# Design Scalability Study of the Γ-Shaped Piezoelectric Harvester Based on Generalized Classical Ritz Method and Optimization

^{1}

^{2}

^{*}

## Abstract

**:**

^{3}kg·s·m

^{−3}which is the highest among the reviewed PE harvesters. We discuss how the design parameters need to be determined at different harvester scales.

## 1. Introduction

- Development of a GCRM-P model to predict linear electromechanical behaviors of PE harvesters having multiple structural members,
- Experimental validation for the GCRM-P model in terms of energy harvesting performance,
- Study of design scalability—design optimization of $\mathsf{\Gamma}$EH under different mass scales, and comparison of the power output performance with the other recent PE harvester studies.

## 2. Generalized CRM for Piezoelectric Harvester (GCRM-P)

#### 2.1. Description for a Unit Element

^{(k)}) with the origin point of ${O}^{\left(k\right)}$. A generic point ${P}_{0}^{\left(k\right)}$ between two nodal points ${N}^{\left(n\right)}$ and ${N}^{\left(n+1\right)}$ lies on the neutral axis of the beam, and is distanced from ${O}^{\left(k\right)}$ by ${x}^{\left(k\right)}$ along ${\widehat{\mathrm{e}}}_{1}^{\left(k\right)}$. The displacement vectors of ${P}_{0}^{\left(k\right)}$, ${N}^{\left(n\right)}$, and ${N}^{\left(n+1\right)}$ are given as ${u}_{0}^{\left(k\right)}\left({x}^{\left(k\right)},t\right){\widehat{\mathrm{e}}}_{1}^{\left(k\right)}+{w}_{0}^{\left(k\right)}\left({x}^{\left(k\right)},t\right){\widehat{\mathrm{e}}}_{2}^{\left(k\right)}$, ${X}^{\left(n\right)}\left(t\right){\widehat{\mathrm{g}}}_{1}+{Y}^{\left(n\right)}\left(t\right){\widehat{\mathrm{g}}}_{2}$, and ${X}^{\left(n+1\right)}\left(t\right){\widehat{\mathrm{g}}}_{1}+{Y}^{\left(n+1\right)}\left(t\right){\widehat{\mathrm{g}}}_{2}$. The initial angle between ${\widehat{\mathrm{g}}}_{1}$ and ${\widehat{\mathrm{e}}}_{1}^{\left(k\right)}$ is denoted as ${\varphi}^{\left(k\right)}$, and the rotations at ${P}_{0}^{\left(k\right)}$, ${N}^{\left(n\right)}$, and ${N}^{\left(n+1\right)}$ are given as ${\theta}^{\left(k\right)}\left({x}^{\left(x\right)},t\right)$, ${\mathsf{\Theta}}^{\left(n\right)}\left(t\right)$, and ${\mathsf{\Theta}}^{\left(n+1\right)}\left(t\right)$. The nodal masses at ${N}^{\left(n\right)}$ and ${N}^{\left(n+1\right)}$ are denoted as ${M}^{\left(n\right)}$, ${M}^{\left(n+1\right)}$ and their moments of inertia along ${\widehat{n}}_{3}$ (=${\widehat{\mathrm{n}}}_{1}\times {\widehat{\mathrm{n}}}_{2}$) is given as ${I}^{\left(n\right)}$, ${I}^{\left(n+1\right)}$, respectively. The load resistance ${R}^{\left(k\right)}$ in Figure 2b can be connected in either serial or parallel depending on the choice of the poling direction of the piezoelectric material and the wiring between the layers.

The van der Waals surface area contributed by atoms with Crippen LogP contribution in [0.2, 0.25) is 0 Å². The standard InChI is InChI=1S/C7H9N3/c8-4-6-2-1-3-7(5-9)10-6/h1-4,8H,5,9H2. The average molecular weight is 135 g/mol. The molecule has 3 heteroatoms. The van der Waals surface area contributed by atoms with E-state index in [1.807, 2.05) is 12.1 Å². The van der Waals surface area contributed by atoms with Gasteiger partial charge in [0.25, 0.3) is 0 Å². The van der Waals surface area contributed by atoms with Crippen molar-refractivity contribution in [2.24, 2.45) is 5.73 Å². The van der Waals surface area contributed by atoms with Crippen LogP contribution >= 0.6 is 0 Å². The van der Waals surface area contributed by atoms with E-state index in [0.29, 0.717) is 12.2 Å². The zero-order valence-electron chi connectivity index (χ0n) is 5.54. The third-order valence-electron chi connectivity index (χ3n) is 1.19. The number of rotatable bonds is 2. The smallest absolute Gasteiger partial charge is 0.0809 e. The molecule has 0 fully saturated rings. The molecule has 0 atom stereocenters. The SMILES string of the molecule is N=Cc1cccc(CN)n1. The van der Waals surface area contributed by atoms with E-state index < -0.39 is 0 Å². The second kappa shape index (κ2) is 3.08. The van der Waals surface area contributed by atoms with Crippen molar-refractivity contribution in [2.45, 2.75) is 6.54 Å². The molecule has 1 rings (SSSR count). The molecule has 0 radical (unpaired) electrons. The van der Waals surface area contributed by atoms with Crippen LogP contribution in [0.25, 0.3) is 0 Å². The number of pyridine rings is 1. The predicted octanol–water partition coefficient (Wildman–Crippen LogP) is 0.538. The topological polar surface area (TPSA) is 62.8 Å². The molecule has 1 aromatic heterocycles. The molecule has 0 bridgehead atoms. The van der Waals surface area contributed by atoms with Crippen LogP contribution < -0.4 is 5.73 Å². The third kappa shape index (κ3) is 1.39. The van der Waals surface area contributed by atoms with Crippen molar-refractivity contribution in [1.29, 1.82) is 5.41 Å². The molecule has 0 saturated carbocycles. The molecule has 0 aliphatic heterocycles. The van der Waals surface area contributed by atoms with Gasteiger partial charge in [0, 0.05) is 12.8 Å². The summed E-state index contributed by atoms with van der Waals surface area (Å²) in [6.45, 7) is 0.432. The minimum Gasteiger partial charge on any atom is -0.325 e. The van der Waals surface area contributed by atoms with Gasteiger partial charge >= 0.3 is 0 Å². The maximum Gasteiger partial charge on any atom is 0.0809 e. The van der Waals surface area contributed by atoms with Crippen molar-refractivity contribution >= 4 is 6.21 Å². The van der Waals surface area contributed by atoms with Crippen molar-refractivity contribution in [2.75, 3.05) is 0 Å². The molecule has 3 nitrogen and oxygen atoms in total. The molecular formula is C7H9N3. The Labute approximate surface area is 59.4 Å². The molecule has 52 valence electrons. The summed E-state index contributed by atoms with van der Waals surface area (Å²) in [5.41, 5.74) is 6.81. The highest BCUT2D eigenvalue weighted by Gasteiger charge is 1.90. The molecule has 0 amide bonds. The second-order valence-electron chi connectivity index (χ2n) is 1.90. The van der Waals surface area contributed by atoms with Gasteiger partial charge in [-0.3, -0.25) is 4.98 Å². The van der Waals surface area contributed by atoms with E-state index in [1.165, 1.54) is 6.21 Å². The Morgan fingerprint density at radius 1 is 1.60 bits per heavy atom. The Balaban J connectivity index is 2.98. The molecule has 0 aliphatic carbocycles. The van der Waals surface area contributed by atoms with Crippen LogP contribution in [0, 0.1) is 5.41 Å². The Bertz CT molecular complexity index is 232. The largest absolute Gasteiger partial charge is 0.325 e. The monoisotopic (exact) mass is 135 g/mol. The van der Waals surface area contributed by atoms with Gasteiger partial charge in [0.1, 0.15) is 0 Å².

#### 2.2. Electromechanical Energy Formulations

#### 2.3. Constraint Equations

#### 2.4. Spatial Discretization and Electromechanical Equations of Motion

## 3. System Descriptions for the $\mathsf{\Gamma}$EH

#### 3.1. Uniform Strain Distribution in $\Gamma $-Shaped Structure

#### 3.2. Configuration of $\Gamma $-Shaped Harvester

^{2}), or

## 4. Shape Optimization

#### 4.1. Experimental Validation of the GCRM-P Model for $\Gamma $EH

#### 4.2. Design Formulation

#### 4.3. Shape Optimization Results and Discussions

^{3}) in all of the cases. This implies that using the maximum allowable piezoelectric material does not necessarily guarantee the higher power output, because of increased stiffness and decreased strain generation in the piezoelectric material. The harvester clearance from the ground (${d}_{ver}$, Figure 12e) is found positive from all of the cases by satisfying Equation (35).

^{2}(coefficient of determination) of 0.999. Based on this formula, energy harvester designers can approximately estimate a total mass that will be needed to meet the power requirement. An additional optimization study at ${M}_{allowed}$ = 37.5 g found the power output 1.857 mW (the optimized design variables can be found in Table 4) and confirms this linear relation—only 0.6% different from a predicted value (1.845 mW).

^{3}~23.10 × 10

^{3}kg·s·m

^{−3}) than those of any other PE harvesters reviewed in this table (0.016 × 10

^{3}~11.55 × 10

^{3}kg·s·m

^{−3}). It is noted that the highest NPD among the referenced works, i.e., 11.55 × 10

^{3}kg·s·m